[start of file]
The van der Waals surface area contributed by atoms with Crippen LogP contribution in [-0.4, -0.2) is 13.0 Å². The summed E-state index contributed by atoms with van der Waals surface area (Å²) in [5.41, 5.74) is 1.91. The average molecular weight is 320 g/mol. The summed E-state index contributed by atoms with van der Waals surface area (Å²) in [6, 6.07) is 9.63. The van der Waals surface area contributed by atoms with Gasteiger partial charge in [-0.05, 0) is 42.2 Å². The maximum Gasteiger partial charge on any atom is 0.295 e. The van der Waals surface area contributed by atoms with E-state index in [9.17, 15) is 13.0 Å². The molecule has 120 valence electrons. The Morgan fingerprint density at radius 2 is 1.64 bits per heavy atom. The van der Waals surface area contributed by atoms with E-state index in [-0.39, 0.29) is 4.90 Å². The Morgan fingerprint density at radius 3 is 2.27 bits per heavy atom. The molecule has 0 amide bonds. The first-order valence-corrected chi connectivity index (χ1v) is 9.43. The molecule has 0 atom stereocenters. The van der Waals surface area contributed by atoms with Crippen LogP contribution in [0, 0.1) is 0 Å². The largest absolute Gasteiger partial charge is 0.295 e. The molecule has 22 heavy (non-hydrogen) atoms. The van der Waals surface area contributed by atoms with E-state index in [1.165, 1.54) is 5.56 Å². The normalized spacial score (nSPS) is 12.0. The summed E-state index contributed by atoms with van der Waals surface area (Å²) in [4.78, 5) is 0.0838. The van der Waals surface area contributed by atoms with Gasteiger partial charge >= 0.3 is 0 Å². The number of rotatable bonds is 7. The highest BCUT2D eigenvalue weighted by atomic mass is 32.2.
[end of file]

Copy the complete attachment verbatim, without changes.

The van der Waals surface area contributed by atoms with Crippen LogP contribution in [-0.4, -0.2) is 13.0 Å². The summed E-state index contributed by atoms with van der Waals surface area (Å²) in [5.41, 5.74) is 1.91. The average molecular weight is 320 g/mol. The summed E-state index contributed by atoms with van der Waals surface area (Å²) in [6, 6.07) is 9.63. The van der Waals surface area contributed by atoms with Gasteiger partial charge in [-0.05, 0) is 42.2 Å². The maximum Gasteiger partial charge on any atom is 0.295 e. The van der Waals surface area contributed by atoms with E-state index in [9.17, 15) is 13.0 Å². The molecule has 120 valence electrons. The Morgan fingerprint density at radius 2 is 1.64 bits per heavy atom. The van der Waals surface area contributed by atoms with E-state index in [-0.39, 0.29) is 4.90 Å². The Morgan fingerprint density at radius 3 is 2.27 bits per heavy atom. The molecule has 0 amide bonds. The first-order valence-corrected chi connectivity index (χ1v) is 9.43. The molecule has 0 atom stereocenters. The van der Waals surface area contributed by atoms with Crippen LogP contribution in [0, 0.1) is 0 Å². The largest absolute Gasteiger partial charge is 0.295 e. The molecule has 22 heavy (non-hydrogen) atoms. The van der Waals surface area contributed by atoms with E-state index in [1.165, 1.54) is 5.56 Å². The normalized spacial score (nSPS) is 12.0. The summed E-state index contributed by atoms with van der Waals surface area (Å²) in [4.78, 5) is 0.0838. The van der Waals surface area contributed by atoms with Gasteiger partial charge >= 0.3 is 0 Å². The number of rotatable bonds is 7. The highest BCUT2D eigenvalue weighted by atomic mass is 32.2.